It’s the economy, stupid

That was apparently the saying taped up on the wall of Bill Clinton’s election headquarters in 1992…and it’s still the case today.  Jobs and the economy remain the number one issue for politicians at all levels, including your Mayor. 

Here’s a couple things worth looking at on the economic front – the first is a speech by Mark Carney, the governor of the Bank of Canada, on the broader economic climate:

Then this:

It was published the other day by CIBC research, on why investing in infrastructure is the best way to stimulate the economy and create jobs.  However, they argue for a new model of investment, essentially having pensions fund and the private sector fund and in some cases operate basic municipal infrastructure.  I think this can work well with some things – Barrie’s new transit system will be a public-private partnership – but it’s not appropriate at all for some other services, like water operations.   Your comments are welcome!


About jefflehman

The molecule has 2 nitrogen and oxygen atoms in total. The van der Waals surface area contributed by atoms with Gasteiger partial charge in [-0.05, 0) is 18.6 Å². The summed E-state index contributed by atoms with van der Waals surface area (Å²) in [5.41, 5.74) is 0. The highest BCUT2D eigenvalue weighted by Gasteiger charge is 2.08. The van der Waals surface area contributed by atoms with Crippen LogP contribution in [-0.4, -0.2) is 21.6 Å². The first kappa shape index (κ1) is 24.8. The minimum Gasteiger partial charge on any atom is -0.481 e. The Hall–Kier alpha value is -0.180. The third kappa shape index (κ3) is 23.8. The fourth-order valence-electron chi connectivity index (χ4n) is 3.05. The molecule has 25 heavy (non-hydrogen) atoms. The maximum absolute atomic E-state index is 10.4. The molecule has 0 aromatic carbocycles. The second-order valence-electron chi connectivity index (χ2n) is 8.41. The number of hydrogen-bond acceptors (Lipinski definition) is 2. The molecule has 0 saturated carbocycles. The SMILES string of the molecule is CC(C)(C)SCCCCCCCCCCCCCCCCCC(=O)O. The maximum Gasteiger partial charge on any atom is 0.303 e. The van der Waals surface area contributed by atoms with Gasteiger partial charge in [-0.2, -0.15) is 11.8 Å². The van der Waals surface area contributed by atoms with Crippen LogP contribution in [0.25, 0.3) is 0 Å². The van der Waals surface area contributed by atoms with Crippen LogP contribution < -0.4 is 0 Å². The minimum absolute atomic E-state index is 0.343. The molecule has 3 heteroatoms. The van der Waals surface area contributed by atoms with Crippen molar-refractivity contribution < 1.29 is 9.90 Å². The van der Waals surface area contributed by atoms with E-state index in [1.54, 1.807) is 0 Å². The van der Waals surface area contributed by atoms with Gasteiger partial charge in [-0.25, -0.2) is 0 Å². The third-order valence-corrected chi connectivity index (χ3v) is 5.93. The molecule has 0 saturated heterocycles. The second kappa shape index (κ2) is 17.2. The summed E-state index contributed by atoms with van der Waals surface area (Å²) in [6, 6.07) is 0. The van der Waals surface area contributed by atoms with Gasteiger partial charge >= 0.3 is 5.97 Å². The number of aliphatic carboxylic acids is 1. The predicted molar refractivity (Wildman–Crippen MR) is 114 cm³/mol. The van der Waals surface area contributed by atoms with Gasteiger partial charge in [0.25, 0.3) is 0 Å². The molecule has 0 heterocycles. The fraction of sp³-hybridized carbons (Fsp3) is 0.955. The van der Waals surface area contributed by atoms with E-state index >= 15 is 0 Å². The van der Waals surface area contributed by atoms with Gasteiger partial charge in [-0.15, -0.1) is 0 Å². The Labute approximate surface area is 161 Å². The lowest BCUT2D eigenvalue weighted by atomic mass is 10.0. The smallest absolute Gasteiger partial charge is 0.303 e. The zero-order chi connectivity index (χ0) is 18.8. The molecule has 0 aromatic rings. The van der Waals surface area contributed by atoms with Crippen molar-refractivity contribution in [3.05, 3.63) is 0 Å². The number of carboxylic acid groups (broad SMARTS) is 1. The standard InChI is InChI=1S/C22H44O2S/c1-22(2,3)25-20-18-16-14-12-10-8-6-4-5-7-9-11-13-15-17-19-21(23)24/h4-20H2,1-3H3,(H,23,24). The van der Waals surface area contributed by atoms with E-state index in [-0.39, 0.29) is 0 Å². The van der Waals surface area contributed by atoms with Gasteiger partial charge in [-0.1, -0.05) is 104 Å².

Jeff Lehman is the 46th Mayor of the City of Barrie. The Ward 2 Councillor for the City of Barrie from 2006 to 2010, he was the Chairman of the Finance Committee of Council, chaired the City’s Growth Management Working Group, and created the Historic Neighbourhoods project, a new initiative to protect and revitalize Barrie’s oldest neighbourhoods. Jeff has lived in Barrie for most of his life, having grown up in Allandale and attended Barrie Central Collegiate. Jeff holds a B.A. from Queen’s University, and a Master’s Degree with first class honours from the UK’s prestigious London School of Economics. He was hired to teach at the LSE following his graduation, and lived and worked in London for two years as an academic. Since that time, as an economist, he has worked with cities across Canada to manage redevelopment and invest in their urban infrastructure. In 2005, he established the Growing By Degrees Task Force to assist in expanding university education opportunities in Barrie, and has volunteered his time with many organizations in the City. Jeff lives near Downtown Barrie with his wife, Jennifer, a part-time professor of political science, and their young daughter Cassie, who is already smarter than her father.

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